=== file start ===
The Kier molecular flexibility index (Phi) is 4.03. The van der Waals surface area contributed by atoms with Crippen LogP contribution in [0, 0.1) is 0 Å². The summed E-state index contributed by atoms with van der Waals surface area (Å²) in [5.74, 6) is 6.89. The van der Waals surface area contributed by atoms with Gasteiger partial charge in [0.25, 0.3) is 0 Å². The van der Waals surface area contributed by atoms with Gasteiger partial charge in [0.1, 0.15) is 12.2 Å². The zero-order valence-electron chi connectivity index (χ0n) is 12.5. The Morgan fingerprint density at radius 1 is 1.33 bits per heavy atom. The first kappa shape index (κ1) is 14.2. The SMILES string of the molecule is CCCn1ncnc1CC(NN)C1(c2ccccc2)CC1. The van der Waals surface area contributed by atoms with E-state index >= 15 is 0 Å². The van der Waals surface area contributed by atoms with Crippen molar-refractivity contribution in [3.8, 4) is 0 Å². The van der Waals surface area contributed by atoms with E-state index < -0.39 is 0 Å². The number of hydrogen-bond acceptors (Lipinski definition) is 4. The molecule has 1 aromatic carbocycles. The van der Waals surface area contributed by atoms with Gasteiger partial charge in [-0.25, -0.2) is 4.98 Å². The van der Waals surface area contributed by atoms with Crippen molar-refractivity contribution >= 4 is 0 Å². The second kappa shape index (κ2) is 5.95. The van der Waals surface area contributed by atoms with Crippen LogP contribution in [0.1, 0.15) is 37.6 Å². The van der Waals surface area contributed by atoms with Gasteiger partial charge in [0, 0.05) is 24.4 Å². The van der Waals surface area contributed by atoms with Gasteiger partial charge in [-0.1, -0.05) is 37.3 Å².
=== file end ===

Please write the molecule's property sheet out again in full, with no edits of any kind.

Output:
The Kier molecular flexibility index (Phi) is 4.03. The van der Waals surface area contributed by atoms with Crippen LogP contribution in [0, 0.1) is 0 Å². The summed E-state index contributed by atoms with van der Waals surface area (Å²) in [5.74, 6) is 6.89. The van der Waals surface area contributed by atoms with Gasteiger partial charge in [0.25, 0.3) is 0 Å². The van der Waals surface area contributed by atoms with Gasteiger partial charge in [0.1, 0.15) is 12.2 Å². The zero-order valence-electron chi connectivity index (χ0n) is 12.5. The Morgan fingerprint density at radius 1 is 1.33 bits per heavy atom. The first kappa shape index (κ1) is 14.2. The SMILES string of the molecule is CCCn1ncnc1CC(NN)C1(c2ccccc2)CC1. The van der Waals surface area contributed by atoms with E-state index >= 15 is 0 Å². The van der Waals surface area contributed by atoms with Crippen molar-refractivity contribution in [3.8, 4) is 0 Å². The van der Waals surface area contributed by atoms with E-state index < -0.39 is 0 Å². The number of hydrogen-bond acceptors (Lipinski definition) is 4. The molecule has 1 aromatic carbocycles. The van der Waals surface area contributed by atoms with Gasteiger partial charge in [-0.25, -0.2) is 4.98 Å². The van der Waals surface area contributed by atoms with Crippen molar-refractivity contribution >= 4 is 0 Å². The second kappa shape index (κ2) is 5.95. The van der Waals surface area contributed by atoms with Crippen LogP contribution in [0.1, 0.15) is 37.6 Å². The van der Waals surface area contributed by atoms with Gasteiger partial charge in [0, 0.05) is 24.4 Å². The van der Waals surface area contributed by atoms with Gasteiger partial charge in [-0.1, -0.05) is 37.3 Å².